Nigeria’s diplomatic dexterity saved the situation in Lusaka at the weekend as Ethiopia and Cameroon lurched at each other over which of them would hold the next ministerial forum of the African Growth and Opportunity Act (AGOA).
AGOA is the arrowhead of the United States trade relationship with entrepreneurs in sub-Sahara Africa.
It was put in place by the former President Bill Clinton’s administration in 2000 to allow 37 sub-Sahara African countries export 6,500 value added products to the U.S. over a period of 15 years, unfettered, duty free and tax free.
Under AGOA, ministers of trade and relevant officials of eligible African countries and their U.S. counterparts meet annually in the U.S. and in one of the countries, alternately.
The 2010 edition of the forum was held in Washington, while the one that preceded it was held in Kenya in 2009 after Ethiopia, which had offered to host the forum that year, stepped down for its east African neighbour.
Ethiopia also stepped down for Zambia to host the 2011 edition of the forum.
It was Ethiopia’s second time of stepping aside for another African country, so as to allow the smooth implementation of the spirit and content of AGOA.
At the 10th meeting in Lusaka in June 2011, Ethiopia was confident that it would get the hosting right for the 2013 edition having made the offer thrice and having stepped down twice for other African countries.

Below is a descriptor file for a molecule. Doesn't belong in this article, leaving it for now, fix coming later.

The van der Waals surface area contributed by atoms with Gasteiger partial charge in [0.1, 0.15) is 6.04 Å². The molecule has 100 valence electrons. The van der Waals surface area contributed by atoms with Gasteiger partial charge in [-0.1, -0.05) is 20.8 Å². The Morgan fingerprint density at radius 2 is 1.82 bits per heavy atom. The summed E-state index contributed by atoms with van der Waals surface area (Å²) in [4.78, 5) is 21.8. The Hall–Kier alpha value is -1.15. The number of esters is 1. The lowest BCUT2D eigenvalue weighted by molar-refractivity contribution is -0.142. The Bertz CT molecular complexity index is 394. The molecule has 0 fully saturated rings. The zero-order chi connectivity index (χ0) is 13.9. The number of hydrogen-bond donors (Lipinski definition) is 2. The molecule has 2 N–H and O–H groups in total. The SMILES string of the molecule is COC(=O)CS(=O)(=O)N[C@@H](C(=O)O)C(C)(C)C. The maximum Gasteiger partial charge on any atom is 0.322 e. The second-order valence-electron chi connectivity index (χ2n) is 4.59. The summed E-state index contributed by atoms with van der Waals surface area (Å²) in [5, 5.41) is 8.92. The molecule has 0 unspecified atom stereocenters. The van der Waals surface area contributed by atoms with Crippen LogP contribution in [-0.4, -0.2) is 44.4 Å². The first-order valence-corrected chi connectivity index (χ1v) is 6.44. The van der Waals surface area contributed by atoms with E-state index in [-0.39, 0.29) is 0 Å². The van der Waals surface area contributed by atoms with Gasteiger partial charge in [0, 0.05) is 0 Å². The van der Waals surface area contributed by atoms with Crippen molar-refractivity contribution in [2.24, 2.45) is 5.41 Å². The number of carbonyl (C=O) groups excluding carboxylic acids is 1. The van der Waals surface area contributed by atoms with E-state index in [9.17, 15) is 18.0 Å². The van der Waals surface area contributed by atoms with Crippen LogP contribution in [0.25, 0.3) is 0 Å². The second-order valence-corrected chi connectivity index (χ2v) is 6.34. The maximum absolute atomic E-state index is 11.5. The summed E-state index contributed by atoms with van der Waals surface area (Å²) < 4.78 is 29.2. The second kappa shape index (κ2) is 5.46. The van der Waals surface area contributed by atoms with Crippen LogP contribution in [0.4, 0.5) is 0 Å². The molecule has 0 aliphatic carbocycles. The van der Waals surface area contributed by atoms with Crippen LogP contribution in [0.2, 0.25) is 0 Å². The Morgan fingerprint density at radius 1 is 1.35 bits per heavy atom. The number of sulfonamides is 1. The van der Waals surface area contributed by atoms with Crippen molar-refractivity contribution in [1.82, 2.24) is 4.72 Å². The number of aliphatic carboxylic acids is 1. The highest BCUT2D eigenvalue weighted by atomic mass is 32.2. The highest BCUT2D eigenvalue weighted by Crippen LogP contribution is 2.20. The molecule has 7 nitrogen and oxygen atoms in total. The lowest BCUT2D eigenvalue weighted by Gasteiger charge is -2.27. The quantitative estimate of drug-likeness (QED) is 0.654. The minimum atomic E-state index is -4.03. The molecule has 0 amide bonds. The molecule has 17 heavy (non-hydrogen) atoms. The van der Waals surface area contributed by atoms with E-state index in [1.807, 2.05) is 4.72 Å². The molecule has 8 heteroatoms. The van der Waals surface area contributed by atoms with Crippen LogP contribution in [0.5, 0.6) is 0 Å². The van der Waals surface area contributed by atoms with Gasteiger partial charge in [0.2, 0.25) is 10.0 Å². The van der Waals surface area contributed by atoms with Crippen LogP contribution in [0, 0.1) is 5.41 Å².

Ethiopia, however, received a shock in Lusaka when its representatives at the ``Bureau of experts of AGOA-eligible African nations were told that Cameroon had suddenly offered to take the 2013 hosting right and expected Ethiopia to step down for it.
Cameroon’s argument was that since it had earlier been agreed in principle at the African Union level that the meetings of trade ministers under AGOA would be rotated among the sub-regional groups, it was time a central African country hosted the forum.
Kenya, it argued, hosted from the East African bloc in 2009 and Zambia from the Southern African bloc, hosted the forum in 2011.
Insiders at the just-concluded Lusaka edition of the ministerial meetings told the News Agency of Nigeria (NAN) in the Zambian capital that all entreaties made to the two countries and diplomatic maneuvering by different interest groups did not yield any positive result until Nigeria interceded.
Nigeria’s High Commissioner to Zambia and Malawi, Folake Marcus-Bello, played the trump card and succeeded in persuading Ethiopia and Cameroon to sheath their swords.
``The vice-president of the AU had earlier appealed that Ethiopia and Cameroon should sit together and reach a consensus, but the approach failed.
Another consideration was for the ministers to vote and elect one of the two countries that were at loggerhead, but that also failed,’’ the insider told NAN.
He said: ``after the stalemate and the meeting was dragging to the wee hours of the following morning, Nigeria’s Amb. Marcus-Bello resorted to diplomatic shuttle between Ethiopia and Cameroon and succeeded in breaking the ice,’’ he said.
``Her solution was that since Africa would hold the 2013 and 2015 editions of the ministerial forum, Ethiopia should take the first shot in 2013 having stepped aside for fellow African countries twice in the past.
``Cameroon, she argued, should host the supposed grand finale forum in 2015, the year America intends to end AGOA, but we all know that the United States will extend AGOA beyond 2015.’’ (NAN)